Everything Everywhere All at Once

Everything Everywhere All at Once ★★

The near-unanimous acclaim of this on here is definitely somewhat lost on me but I don't seem to be alone in wondering whether it’s appraisal as the greatest film of all time (currently sitting at #1 on Letterboxd’s top 250!) will wane after this gets a wide release. The ultimately very humanist core at the centre of this film concluding with an unabashedly sincere note on familial connection is the kind of whitepilled platitude I genuinely like to see, in spite of the cliched generational trauma-inflicted Asian tiger mum/daughter dynamic it’s packaged in. To get to there, however, the Daniels insist on belabouring every attempted gag in their much-touted multiverse to the point of absolute exhaustion. It isn’t enough to just make a suggestive aside about the appearance of an award resembling a butt plug—it has to later be literally used as such not once, but twice. And the hot dog fingers lost their novelty perhaps the second time I had to see them, let alone the fifth (or sixth?). Not only does Chekov’s gun have to go off—to the Daniels, it has to blow up in someone's face, be somehow reconstructed, and then blow up again. It doesn’t help that their lolsorandom sensibilities are almost antithetical to mine, featuring a brand of comedy I can only adequately describe as Reddit. Not too dissimilar to site-favourite Rick and Morty, which I’m sure served as a point of reference for its multiverse hijinks—a concept now apparently part of our cultural zeitgeist. Thankfully this doesn’t share the show’s tired outlook on nihilism. Although, when the film does try to tackle philosophy, its exploration of the universal ideas of determinism vs. free will is again about as subtle as a sledgehammer, literally (and I mean that in the very literal sense) spelling out its ideas through bolded subtitles as if it were some deep psychological insight.

For all the supposed ambition and its commitment to form, it’s hard to buy the film’s surrealist flourishes when everything feels so familiarly constructed, from the verse-hopping mechanics down to the googly eyes. And I hate to make this comparison, but this sort of all-out maximalism works better in the hands of someone like Richard Kelly, who, in Southland Tales leaves it to the audience to piece together the insane bombardment of phenomena to ourselves. Take a shot every time you hear something in the vein of “statistical anomaly” used by a character here to explain an action—okay you may not be shitfaced, you’d have like… 3, maybe 4 shots, but that’s 3 or 4 too many. Again, talented surrealists like Obayashi or Bunuel know to keep us scratching our heads in wonderment, the Daniels don’t. The somewhat less talented, like Kaufman, would succumb to their aesthetic insecurities leading them to overexplain things (see: Synecdoche, New York) but at least there’s something interesting there underpinning everything, which isn’t something I can really say for EEAAO. It even feels like the film knows this and tries  to make up for it by padding its runtime—which I really started to feel around the halfway mark—by repeatedly introducing additional complications to feign complexity as it approaches a resolution. But in a 'universe' where practically anything goes, the stakes are predictably nil, and I'm just left waiting for the conclusion I knew was coming after seeing the first 20 minutes.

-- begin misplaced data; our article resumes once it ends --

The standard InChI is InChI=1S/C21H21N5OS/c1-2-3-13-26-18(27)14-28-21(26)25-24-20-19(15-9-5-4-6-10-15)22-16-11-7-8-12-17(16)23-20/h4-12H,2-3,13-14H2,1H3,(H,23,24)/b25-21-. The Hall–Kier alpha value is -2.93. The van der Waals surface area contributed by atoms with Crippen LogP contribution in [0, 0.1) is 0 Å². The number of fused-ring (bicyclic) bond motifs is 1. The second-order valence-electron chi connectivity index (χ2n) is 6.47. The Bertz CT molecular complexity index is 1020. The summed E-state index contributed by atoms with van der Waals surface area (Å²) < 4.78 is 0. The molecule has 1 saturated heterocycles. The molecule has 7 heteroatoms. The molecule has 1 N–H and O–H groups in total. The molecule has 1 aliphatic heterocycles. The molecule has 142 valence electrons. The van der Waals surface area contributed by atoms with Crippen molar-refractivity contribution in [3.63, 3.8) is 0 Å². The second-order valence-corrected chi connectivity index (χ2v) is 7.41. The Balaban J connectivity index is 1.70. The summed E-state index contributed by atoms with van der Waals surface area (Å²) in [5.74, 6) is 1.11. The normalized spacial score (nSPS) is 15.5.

It was fun to see the influences this seems to wear on its sleeve, but after the credits rolled and I saw the names responsible for producing this, the cynic in me couldn’t help but feel like they were ultimately typically Marvel references repurposed to suit the arthouse crowd who can point and say—like Captain America—that they “understood that [Wong Kar-wai] reference”. Which is fitting for what very well could be a Marvel movie for the A24 audience.

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